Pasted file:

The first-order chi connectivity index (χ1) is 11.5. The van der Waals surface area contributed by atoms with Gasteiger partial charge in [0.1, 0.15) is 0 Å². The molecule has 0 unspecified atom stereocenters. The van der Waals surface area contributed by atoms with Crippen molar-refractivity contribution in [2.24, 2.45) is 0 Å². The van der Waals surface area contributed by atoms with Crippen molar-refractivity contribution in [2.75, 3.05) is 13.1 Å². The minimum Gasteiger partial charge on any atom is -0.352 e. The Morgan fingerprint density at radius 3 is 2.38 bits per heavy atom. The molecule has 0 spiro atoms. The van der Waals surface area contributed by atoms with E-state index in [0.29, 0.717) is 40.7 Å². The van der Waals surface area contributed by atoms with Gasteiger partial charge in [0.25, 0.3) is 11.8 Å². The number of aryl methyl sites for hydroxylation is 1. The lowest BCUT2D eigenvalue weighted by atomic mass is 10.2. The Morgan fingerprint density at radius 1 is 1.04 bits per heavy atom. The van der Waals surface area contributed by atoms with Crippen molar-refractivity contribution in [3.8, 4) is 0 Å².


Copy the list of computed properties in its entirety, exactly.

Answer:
The first-order chi connectivity index (χ1) is 11.5. The van der Waals surface area contributed by atoms with Gasteiger partial charge in [0.1, 0.15) is 0 Å². The molecule has 0 unspecified atom stereocenters. The van der Waals surface area contributed by atoms with Crippen molar-refractivity contribution in [2.24, 2.45) is 0 Å². The van der Waals surface area contributed by atoms with Crippen molar-refractivity contribution in [2.75, 3.05) is 13.1 Å². The minimum Gasteiger partial charge on any atom is -0.352 e. The Morgan fingerprint density at radius 3 is 2.38 bits per heavy atom. The molecule has 0 spiro atoms. The van der Waals surface area contributed by atoms with E-state index in [0.29, 0.717) is 40.7 Å². The van der Waals surface area contributed by atoms with Gasteiger partial charge in [0.25, 0.3) is 11.8 Å². The number of aryl methyl sites for hydroxylation is 1. The lowest BCUT2D eigenvalue weighted by atomic mass is 10.2. The Morgan fingerprint density at radius 1 is 1.04 bits per heavy atom. The van der Waals surface area contributed by atoms with Crippen molar-refractivity contribution in [3.8, 4) is 0 Å².